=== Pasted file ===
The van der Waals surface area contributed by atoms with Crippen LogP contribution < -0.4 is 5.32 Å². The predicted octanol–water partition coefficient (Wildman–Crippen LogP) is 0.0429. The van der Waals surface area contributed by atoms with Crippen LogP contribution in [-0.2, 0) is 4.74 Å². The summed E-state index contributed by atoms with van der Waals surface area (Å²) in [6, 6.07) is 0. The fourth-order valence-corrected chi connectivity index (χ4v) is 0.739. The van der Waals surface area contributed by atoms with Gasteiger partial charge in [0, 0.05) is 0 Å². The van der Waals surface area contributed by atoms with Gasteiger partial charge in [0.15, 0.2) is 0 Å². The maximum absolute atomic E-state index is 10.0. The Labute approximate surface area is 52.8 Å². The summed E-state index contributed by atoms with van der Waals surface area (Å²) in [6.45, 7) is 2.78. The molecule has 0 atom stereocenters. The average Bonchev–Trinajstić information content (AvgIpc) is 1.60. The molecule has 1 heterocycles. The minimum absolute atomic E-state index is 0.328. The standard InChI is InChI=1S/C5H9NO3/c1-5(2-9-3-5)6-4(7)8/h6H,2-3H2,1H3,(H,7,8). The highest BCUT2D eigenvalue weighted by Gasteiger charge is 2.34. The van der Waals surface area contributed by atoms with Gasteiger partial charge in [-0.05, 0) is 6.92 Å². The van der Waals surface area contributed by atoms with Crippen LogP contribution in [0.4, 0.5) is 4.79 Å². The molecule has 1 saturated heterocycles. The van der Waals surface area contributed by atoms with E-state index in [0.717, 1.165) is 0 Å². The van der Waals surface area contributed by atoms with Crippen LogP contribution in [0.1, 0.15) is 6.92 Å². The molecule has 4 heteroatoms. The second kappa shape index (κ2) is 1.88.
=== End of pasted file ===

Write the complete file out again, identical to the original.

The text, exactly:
The van der Waals surface area contributed by atoms with Crippen LogP contribution < -0.4 is 5.32 Å². The predicted octanol–water partition coefficient (Wildman–Crippen LogP) is 0.0429. The van der Waals surface area contributed by atoms with Crippen LogP contribution in [-0.2, 0) is 4.74 Å². The summed E-state index contributed by atoms with van der Waals surface area (Å²) in [6, 6.07) is 0. The fourth-order valence-corrected chi connectivity index (χ4v) is 0.739. The van der Waals surface area contributed by atoms with Gasteiger partial charge in [0, 0.05) is 0 Å². The van der Waals surface area contributed by atoms with Gasteiger partial charge in [0.15, 0.2) is 0 Å². The maximum absolute atomic E-state index is 10.0. The Labute approximate surface area is 52.8 Å². The summed E-state index contributed by atoms with van der Waals surface area (Å²) in [6.45, 7) is 2.78. The molecule has 0 atom stereocenters. The average Bonchev–Trinajstić information content (AvgIpc) is 1.60. The molecule has 1 heterocycles. The minimum absolute atomic E-state index is 0.328. The standard InChI is InChI=1S/C5H9NO3/c1-5(2-9-3-5)6-4(7)8/h6H,2-3H2,1H3,(H,7,8). The highest BCUT2D eigenvalue weighted by Gasteiger charge is 2.34. The van der Waals surface area contributed by atoms with Gasteiger partial charge in [-0.05, 0) is 6.92 Å². The van der Waals surface area contributed by atoms with Crippen LogP contribution in [0.4, 0.5) is 4.79 Å². The molecule has 1 saturated heterocycles. The van der Waals surface area contributed by atoms with E-state index in [0.717, 1.165) is 0 Å². The van der Waals surface area contributed by atoms with Crippen LogP contribution in [0.1, 0.15) is 6.92 Å². The molecule has 4 heteroatoms. The second kappa shape index (κ2) is 1.88.